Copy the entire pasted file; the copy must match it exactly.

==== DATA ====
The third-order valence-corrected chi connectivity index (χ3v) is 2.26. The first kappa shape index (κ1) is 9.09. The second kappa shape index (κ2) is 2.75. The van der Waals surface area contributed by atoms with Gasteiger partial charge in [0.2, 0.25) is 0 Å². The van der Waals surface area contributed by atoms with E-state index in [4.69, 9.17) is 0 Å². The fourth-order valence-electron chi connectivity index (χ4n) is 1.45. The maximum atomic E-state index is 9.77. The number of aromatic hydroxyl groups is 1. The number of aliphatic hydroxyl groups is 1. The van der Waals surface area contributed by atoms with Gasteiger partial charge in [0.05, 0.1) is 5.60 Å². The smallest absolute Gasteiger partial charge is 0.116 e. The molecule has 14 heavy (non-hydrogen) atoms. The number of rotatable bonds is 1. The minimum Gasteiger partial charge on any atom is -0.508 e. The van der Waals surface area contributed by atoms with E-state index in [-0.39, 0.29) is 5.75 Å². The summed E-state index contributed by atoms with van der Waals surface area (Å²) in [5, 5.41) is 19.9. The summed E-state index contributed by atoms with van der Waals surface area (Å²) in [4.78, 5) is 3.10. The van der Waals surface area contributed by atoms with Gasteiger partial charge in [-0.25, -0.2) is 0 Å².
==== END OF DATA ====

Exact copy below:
The third-order valence-corrected chi connectivity index (χ3v) is 2.26. The first kappa shape index (κ1) is 9.09. The second kappa shape index (κ2) is 2.75. The van der Waals surface area contributed by atoms with Gasteiger partial charge in [0.2, 0.25) is 0 Å². The van der Waals surface area contributed by atoms with E-state index in [4.69, 9.17) is 0 Å². The fourth-order valence-electron chi connectivity index (χ4n) is 1.45. The maximum atomic E-state index is 9.77. The number of aromatic hydroxyl groups is 1. The number of aliphatic hydroxyl groups is 1. The van der Waals surface area contributed by atoms with Gasteiger partial charge in [0.05, 0.1) is 5.60 Å². The smallest absolute Gasteiger partial charge is 0.116 e. The molecule has 14 heavy (non-hydrogen) atoms. The number of rotatable bonds is 1. The minimum Gasteiger partial charge on any atom is -0.508 e. The van der Waals surface area contributed by atoms with E-state index in [-0.39, 0.29) is 5.75 Å². The summed E-state index contributed by atoms with van der Waals surface area (Å²) in [5, 5.41) is 19.9. The summed E-state index contributed by atoms with van der Waals surface area (Å²) in [4.78, 5) is 3.10. The van der Waals surface area contributed by atoms with Gasteiger partial charge in [-0.25, -0.2) is 0 Å².